A Package Deal

By: Robin Patchen
1





A thousand packages, a thousand destinations, a thousand places Josephine Domani would never see. She smiled at the woman across the counter. "It should be there by Wednesday. Will that work?"

The customer, a frazzled mother fighting to keep her twins from climbing the card rack by the window, nodded. "Wednesday's fine. Cody, stop that!"

The little boy shot his mother a who, me? look while the other boy darted across the lobby of the UPS store and hid behind an oversize box.

Jo stifled a laugh while she rang up the transaction.

The woman managed to grab her receipt, corral the boys, and shuffle them out the door, nodding her thanks to the man who held it open for them.

Oh, it was that man, the one with the dark hair, the trimmed beard, and the sky-blue eyes. Every week or so, he came in carrying the oddest assortment of boxes addressed to the oddest collection of places. He crossed the lobby and set a large box on her scale.

"Hey there," she said. "What's inside today?"

"Same as always. A mold."

She typed the information into the system, then read the address he'd scrawled on the top of the box. It was going to Shanghai.

Another place she'd never see.

She ensured he'd filled out his customs form correctly, then entered the information into her system. "Is Friday all right?"

"Perfect."

She nodded toward the sticker as she adhered it to the box. "Have you been there?"

He smiled. "Had to go to get the measurements for the mold."

"What was it like?"

"Crowded." He shrugged. "Loud. Busy."

"I bet you stood out."

His eyebrows lifted over those beautiful eyes, and heat crept into her cheeks. "Because you're so tall. And those blue eyes..." Holy babbling brook, shut up! "Maybe that's a stereotype, though. What do I know? I've barely left Oklahoma." Her face burned all the way to her hairline.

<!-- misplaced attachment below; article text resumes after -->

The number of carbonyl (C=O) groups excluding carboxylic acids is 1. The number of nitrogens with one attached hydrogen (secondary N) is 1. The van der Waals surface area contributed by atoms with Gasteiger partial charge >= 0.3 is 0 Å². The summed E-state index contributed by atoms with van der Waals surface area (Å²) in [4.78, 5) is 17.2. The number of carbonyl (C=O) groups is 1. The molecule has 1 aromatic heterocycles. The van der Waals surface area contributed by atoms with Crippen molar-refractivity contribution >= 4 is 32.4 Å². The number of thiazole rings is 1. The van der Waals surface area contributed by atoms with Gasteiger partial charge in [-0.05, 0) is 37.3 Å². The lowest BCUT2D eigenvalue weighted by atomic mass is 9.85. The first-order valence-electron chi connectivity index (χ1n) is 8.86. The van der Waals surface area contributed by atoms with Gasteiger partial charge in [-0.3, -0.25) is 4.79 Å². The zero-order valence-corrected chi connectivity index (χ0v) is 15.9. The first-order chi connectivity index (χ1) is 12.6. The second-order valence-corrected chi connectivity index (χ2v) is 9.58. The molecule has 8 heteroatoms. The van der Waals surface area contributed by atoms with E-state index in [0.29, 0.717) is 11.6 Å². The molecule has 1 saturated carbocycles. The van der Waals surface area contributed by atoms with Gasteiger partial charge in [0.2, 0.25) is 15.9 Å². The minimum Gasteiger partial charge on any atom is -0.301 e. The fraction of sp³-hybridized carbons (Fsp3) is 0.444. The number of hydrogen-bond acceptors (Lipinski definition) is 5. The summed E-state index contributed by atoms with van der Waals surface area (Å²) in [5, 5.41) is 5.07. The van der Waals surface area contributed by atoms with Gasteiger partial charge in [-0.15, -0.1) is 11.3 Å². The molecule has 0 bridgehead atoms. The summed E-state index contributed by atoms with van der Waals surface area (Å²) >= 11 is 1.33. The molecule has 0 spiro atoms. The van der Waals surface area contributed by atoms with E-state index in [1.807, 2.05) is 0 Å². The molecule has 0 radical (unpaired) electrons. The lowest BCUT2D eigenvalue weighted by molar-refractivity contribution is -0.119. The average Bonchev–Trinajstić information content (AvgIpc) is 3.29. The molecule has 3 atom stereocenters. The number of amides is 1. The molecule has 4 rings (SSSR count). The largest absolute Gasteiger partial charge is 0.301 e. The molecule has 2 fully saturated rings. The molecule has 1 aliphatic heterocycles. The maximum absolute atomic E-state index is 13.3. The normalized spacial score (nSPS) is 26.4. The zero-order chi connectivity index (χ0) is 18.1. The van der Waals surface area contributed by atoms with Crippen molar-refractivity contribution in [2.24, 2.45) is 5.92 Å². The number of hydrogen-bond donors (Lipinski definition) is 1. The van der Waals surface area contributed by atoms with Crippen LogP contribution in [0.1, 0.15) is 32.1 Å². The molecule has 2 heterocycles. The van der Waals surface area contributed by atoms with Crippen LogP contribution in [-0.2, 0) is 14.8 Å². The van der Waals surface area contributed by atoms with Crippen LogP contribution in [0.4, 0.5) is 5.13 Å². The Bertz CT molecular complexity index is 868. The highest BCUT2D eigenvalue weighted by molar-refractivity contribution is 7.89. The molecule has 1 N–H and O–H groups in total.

"No, you're right." His smile was somehow both kind and amused. "I did stick out. The owner of the plant was a big fan of Hollywood. Kept calling me James Bond."

She giggled, then forced her mouth shut. So professional. Sheesh. And anyway, this guy was way more handsome than the latest 007. She pushed the thought away, finished the transaction, then handed him his credit card and receipt. "Have a nice evening."

He lingered until a customer behind him cleared her throat, then he said, "You, too," and turned to go.

Jo watched until he reached the door, where she noticed her mother, Lila Domani, standing right inside. Mom smiled at the man, then eyed Jo with that telltale sparkle in her eyes.

Jo kept the groan to herself and helped the next customer.

When the store had emptied and Andrew, Jo's only employee, had flipped the sign to Closed and headed to the back to sort packages, Mom stepped to the counter. "Busy day?"

"Busy few minutes anyway."

Mom turned toward the door, then turned back, fanning herself despite the November chill seeping in through the old windows. "That man. Ooh-eee, what a looker." Her Louisiana accent was especially pronounced when she got excited. Her words were dripping with it right now. "And he seemed quite taken with you."

"He's just a customer."

"Don't tell me you didn't notice."

As if anybody could have missed the guy. He looked like the blue-collar equivalent of GQ. "Do you need something?"

"I do." She hoisted her giant yellow purse onto the counter, slipped out her laptop, and opened it. "I was looking over that dating site, the one you supposedly joined."

"I joined. I said I would, didn't I? And anyway, what are you doing on a dating site?"

Mom unwound her red wool scarf and brushed her silver hair behind her ears. "Maybe I was thinking of joining too."

"Were you? Oh, Mom, you should. It's been five years since Daddy died."

"As I'm well aware." Mom navigated to a website. She shifted the screen for Jo to see. "As far as I can tell, this is you. It says Josephine Domani."

Jo crossed her arms. "What's wrong with my profile?"

"Where's your photograph?"

Jo lifted her hair as if to push it away from her face—a nervous habit that should've fallen away when her hair had. The short strands slipped through her fingers, and she dropped her arm to her side. "I decided to skip—"

"You promised your friends you'd join a dating site."

"I did." She pointed to the screen.

"Without a picture you'll never get a single date. No picture, and all the men will think you have a big wart on your nose."

Whatever. Who wanted to date a man that shallow, anyway?

"Having a photograph increases your shot of finding a date by eighty-three percent."

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